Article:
Answer Prediction

The design of the answer prediction module is highly dependent on the specific MRC task. There are four different answer prediction methods:

  1. Word Predictor
  2. Option Selector
  3. Span Extractor
  4. Answer Generator

Word Predictor

  • Cloze tests require filling in blanks using words or entities in the context

  • For Attentive Reader, the combination of query-aware context and the question is used to produce the vocabulary space, which it’s used to search for the correct answer
    • This method cannot ensure that the answer produced is in the context, which goes against the cloze tests. For example, if the answer could be “January” or “March”, then the attentive context representations in the vocabulary space might produce an answer that’s similar to those two words, for example, “February”

  • To overcome this problem, Attention Sum reader (AS Reader) uses the mechanism of pointer networks by directly uses the attention weights to predict the answer. The attention results of the same word are added together and the one with the maximum value is selected as the answer

Option Selector

  • The common method is to compute the similarity between attentive context representations and candidate answer representations. The highest similarity is the correct answer
    • This was used by Chaturvedi et al. – Use CNNs to encode question-option tuples and relevant context sentences. Then compute cosine similarity and most relevant answer is chosen

  • Zhu et al. uses a bilinear function to score each option against the attentive information and the one with the highest score is the predicted answer

  • Chen et al. calculate similarities among question-aware candidate, context-aware, and self-attended question representations using dot product to extract correlations among context, question, and options. The similarities are concatenated, fed into CNNs (feature extraction), and subsequently into a fully connected layers to calculate the score for each candidate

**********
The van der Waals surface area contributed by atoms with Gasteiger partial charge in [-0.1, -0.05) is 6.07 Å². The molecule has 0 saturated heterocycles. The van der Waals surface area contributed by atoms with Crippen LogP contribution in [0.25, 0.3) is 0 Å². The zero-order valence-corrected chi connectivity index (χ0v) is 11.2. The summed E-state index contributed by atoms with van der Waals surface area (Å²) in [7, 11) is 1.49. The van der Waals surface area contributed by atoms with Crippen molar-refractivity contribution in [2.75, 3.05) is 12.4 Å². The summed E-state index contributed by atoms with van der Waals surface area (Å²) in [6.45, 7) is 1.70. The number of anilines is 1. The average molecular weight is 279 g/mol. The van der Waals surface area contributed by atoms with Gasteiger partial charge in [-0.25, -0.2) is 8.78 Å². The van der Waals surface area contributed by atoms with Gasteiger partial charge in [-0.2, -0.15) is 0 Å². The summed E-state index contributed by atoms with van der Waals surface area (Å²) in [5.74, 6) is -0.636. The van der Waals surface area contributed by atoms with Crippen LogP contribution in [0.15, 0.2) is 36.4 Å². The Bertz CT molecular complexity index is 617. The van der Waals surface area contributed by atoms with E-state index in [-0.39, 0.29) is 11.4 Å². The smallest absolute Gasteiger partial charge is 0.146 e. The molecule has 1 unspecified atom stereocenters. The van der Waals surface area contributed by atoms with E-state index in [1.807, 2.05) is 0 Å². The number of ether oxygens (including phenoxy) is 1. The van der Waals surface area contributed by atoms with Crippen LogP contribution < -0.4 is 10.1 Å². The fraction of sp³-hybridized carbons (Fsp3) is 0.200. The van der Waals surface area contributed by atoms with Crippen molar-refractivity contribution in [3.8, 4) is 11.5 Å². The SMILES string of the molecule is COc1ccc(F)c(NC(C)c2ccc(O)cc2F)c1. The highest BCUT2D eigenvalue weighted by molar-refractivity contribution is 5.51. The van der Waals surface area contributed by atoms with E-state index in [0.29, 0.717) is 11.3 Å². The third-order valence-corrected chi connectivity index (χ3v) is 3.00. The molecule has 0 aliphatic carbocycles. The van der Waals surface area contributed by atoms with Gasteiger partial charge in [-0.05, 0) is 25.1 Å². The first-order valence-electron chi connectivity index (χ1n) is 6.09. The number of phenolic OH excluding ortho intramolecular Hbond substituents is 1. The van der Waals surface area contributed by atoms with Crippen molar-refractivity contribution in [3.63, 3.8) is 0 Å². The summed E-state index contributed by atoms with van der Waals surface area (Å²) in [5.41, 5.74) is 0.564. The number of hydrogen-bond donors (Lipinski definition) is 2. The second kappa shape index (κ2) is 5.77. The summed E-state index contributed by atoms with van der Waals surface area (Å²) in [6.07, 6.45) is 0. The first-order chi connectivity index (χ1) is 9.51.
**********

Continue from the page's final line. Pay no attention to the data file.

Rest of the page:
Span Extractor

  • Can be seen as an extension of cloze tests

  • Wang and Jiang propose two models
    • Sequence model
      • This model outputs positions where answer tokens appear in the context. Answers are generated by selecting tokens with the highest probability successively until no more answer tokens

      • This means the answer might not be a consecutive span and so might not even be a subsequence of context

    • Boundary model
      • This model only predicts the start and end positions of the answer

      • Simpler and shows better performance on SQuAD dataset

  • There might be more than one plausible answer span in context
    • Xiong et al. proposed a dynamic pointing decoder to select an answer span in multiple iterations. It uses LSTM to estimate the start and end positions based on the previous state answer prediction

Answer Generator

  • Answers can be anything and may differ from sequences in context or be generated from multiple pieces of evidence in different paragraphs or context

  • S-NET (Tan et al.)
    • There are two stages: extraction and generation

    • The extraction module is a variant of R-NET

    • The generation module is a seq2seq architecture
      • The encoder produces the context and question representations
        • Start and end positions of evidence snippets are added to the context representations

      • For the decoder, the state of the GRUs is updated by previous context word representations and attentive intermediate information
        • We generate the answer by applying the softmax function to the output of the decoder

  • The answers generated by existing approaches may suffer from syntax errors and incorrect logics. Therefore, the generation and extraction methods are usually used together



Data Scientist

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